Programming 2D Games

learning OOP
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Author:  Cla [ Tue Jan 07, 2014 12:26 am ]
Post subject:  learning OOP

I would like to share an idea that I have for the framework I am making. I don't know if it's smart or stupid so feel free to give me your opinion as I am fairly new to OOP and programming in general.

I am trying to make a little 2D engine from scratch taking prof. Kelly's work as example.
Right now, it looks a lot like his framework in Chapter 5 but instead of having a "textureManager" and "Image" class, it only has a "sprite" class dealing with everything involving the texture etc.

Because this "sprite" class works fine but it doesn't have enough member variables to allow for animation, I was thinking: what about creating another class that inherit from "sprite" and calling it "animatedSprite" making it contain more info and hence enable it to handle animation.

AnimSprite IS A Sprite and each Sprite HAS A Texture, so it makes a lot of sense to me that Sprite objects should contain Texture objects and AnimSprite objects should inherit from Sprite objects.
Is this a good idea?

Also. I noticed that in the prof. Kelly's engine there are functions that let you choose the frame, the initial frame, the final frame etc.
This is very useful because you need only 1 single texture with all the frames for e.g. walking, standing, swimming and then you can select the right frames depending on the situation.
In this way it makes sense that, in Kelly's design, eah entity HAS 1 image that HAS 1 texture.

But wouldn't it be also nice to prepare your textures as if they were stripes with many frames where each frame represents 1 frame of animation and different textures represent different animations (go right, go left, swim up, etc ) and then say:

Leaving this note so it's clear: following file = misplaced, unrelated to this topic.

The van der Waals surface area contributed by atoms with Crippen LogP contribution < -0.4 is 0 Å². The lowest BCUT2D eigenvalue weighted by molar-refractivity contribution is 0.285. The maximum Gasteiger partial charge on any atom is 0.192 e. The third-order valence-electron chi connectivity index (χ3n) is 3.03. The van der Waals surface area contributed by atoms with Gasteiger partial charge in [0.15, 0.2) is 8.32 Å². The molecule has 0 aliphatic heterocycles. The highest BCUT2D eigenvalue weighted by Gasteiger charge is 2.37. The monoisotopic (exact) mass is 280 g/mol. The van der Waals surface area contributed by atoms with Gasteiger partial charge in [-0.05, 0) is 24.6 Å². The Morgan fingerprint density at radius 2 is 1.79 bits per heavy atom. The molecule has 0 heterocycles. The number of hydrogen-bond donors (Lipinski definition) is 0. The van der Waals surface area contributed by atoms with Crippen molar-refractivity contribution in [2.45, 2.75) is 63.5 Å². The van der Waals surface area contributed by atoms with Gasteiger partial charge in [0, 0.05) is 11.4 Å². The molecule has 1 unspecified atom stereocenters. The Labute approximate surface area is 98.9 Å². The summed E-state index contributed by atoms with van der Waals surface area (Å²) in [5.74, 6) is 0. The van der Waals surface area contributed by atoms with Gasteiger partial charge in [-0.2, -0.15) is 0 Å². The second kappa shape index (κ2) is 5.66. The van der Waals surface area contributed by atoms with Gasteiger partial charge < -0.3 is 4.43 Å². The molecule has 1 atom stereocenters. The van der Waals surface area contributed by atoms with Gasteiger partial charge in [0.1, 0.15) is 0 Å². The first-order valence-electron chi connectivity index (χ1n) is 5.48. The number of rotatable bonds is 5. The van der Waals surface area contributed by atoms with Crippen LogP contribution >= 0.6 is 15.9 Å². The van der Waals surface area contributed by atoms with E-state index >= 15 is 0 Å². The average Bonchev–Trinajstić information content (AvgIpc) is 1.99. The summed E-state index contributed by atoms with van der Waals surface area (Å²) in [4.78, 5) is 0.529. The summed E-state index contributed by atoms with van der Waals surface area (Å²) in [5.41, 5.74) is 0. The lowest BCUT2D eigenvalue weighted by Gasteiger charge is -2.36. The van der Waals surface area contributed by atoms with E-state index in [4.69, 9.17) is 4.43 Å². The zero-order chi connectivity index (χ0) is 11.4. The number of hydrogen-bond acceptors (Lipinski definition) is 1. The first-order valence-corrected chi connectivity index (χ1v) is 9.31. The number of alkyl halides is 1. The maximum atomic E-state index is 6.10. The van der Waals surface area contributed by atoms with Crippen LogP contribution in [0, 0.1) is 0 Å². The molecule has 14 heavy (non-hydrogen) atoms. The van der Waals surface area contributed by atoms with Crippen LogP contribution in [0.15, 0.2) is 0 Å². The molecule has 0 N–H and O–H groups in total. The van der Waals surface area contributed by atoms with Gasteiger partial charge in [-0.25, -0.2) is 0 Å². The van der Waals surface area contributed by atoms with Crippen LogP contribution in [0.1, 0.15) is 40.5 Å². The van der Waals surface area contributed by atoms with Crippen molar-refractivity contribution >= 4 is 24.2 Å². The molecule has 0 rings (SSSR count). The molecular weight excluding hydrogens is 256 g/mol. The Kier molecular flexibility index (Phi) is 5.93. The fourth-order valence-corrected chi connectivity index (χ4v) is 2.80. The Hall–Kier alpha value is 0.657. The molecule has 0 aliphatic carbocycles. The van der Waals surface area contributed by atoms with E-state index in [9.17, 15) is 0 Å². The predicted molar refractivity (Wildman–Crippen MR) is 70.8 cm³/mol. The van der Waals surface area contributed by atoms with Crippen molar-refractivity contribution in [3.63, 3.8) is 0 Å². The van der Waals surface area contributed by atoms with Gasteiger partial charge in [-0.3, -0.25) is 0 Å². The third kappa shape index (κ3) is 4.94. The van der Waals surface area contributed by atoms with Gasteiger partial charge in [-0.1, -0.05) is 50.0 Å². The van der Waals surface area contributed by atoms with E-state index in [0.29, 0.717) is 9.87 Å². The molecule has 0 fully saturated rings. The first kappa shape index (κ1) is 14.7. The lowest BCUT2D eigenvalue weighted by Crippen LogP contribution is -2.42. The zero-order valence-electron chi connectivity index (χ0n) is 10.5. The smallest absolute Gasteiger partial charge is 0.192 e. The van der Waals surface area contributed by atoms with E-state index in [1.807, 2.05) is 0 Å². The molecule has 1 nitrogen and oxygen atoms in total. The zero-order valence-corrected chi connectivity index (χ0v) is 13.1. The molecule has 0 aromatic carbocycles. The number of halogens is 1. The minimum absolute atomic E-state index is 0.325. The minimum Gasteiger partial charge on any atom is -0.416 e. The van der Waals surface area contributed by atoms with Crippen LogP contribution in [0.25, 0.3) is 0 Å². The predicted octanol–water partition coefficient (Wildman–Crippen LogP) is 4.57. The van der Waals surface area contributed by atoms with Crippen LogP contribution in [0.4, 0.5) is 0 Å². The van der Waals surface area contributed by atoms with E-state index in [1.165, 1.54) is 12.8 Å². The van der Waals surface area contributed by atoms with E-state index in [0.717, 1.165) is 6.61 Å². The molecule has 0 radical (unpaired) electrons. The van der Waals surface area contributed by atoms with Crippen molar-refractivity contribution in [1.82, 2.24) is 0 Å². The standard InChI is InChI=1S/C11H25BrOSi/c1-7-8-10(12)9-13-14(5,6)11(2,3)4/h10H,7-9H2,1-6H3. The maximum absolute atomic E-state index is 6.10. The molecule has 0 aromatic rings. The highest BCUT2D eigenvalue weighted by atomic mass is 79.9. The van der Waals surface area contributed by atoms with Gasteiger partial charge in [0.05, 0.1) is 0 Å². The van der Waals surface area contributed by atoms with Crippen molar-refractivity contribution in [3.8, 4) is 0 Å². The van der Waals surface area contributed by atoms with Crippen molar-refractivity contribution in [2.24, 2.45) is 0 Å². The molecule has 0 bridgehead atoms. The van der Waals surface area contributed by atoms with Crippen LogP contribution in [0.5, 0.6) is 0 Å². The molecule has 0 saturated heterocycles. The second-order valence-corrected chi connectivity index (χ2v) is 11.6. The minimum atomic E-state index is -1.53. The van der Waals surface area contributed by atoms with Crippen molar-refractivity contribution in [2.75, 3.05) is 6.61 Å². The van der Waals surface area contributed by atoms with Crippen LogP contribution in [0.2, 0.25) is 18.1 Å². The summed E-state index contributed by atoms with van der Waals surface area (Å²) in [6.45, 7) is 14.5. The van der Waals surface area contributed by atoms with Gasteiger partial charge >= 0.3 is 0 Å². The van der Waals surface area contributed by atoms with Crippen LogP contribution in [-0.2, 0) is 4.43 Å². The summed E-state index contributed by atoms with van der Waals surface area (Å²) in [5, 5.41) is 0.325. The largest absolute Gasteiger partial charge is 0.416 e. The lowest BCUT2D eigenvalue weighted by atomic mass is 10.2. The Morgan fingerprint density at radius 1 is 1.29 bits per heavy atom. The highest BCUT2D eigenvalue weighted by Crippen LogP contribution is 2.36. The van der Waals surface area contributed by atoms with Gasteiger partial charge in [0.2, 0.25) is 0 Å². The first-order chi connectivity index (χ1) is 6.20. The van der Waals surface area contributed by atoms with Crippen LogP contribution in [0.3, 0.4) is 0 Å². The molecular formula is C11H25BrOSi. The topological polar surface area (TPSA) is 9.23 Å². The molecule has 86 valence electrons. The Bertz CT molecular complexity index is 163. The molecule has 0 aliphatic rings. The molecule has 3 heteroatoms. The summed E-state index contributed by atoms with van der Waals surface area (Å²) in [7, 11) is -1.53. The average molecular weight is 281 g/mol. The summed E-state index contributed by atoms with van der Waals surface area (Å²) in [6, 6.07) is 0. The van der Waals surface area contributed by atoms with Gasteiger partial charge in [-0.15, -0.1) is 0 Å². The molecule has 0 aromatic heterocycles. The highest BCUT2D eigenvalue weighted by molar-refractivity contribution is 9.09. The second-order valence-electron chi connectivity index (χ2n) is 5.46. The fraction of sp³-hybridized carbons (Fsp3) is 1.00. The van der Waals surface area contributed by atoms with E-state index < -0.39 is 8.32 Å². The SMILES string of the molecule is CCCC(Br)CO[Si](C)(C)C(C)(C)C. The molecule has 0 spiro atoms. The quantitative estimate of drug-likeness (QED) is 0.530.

Each 1 entity HAS SEVERAL images (corresponding to several animations).

I guess the actual reason why i am asking this question is because I don't know whether I am going in the right direction with this OOP design ideas. For instance, the other day I made a Timer class and now I am not sure if it was a good idea or not. :lol:

Thanks for reading and happy programming,

Author:  SteveHatcher [ Sat Jan 11, 2014 3:36 pm ]
Post subject:  Re: learning OOP

I am by far an expert on the matter, but from my general readings as I have been dabbling with C++ it seems the best way to do things are the way that you, the programmer, feels most comfortable with. Let the compiler take care of the optimizations, and just focus on good, clean, understandable C++ code.

As for the timer class I don't see why not. Remember a lot of the functions you are using are just other classes put in by the C++ engineers (or whoever writes the source code files). For instance, I found a nice kind of template for DirectX 11 which contains a bunch of tools that could be used as a sort of framework for your own application :

They all seem to use that QueryPerformanceCounter either way, but again your own class means that you fully understand how to implement it in future projects. So maybe it is a good idea as it allows you to build up a 'library' or reusable functions.


Author:  profkelly [ Sat Jan 11, 2014 8:58 pm ]
Post subject:  Re: learning OOP

There is no "right" way to create something as complex as a game engine. One thing to keep in mind is that textures are usually stored in video memory as a square array of pixels who's edges are a power of 2 in size. Specifying a thin strip as a texture image will work, but might not be very efficient in terms of video memory usage.

Author:  Cla [ Sun Jan 12, 2014 7:40 am ]
Post subject:  Re: learning OOP

Thank you prof.
I am exploring polymorphism now.. Start understanding why C++ is so powerful!

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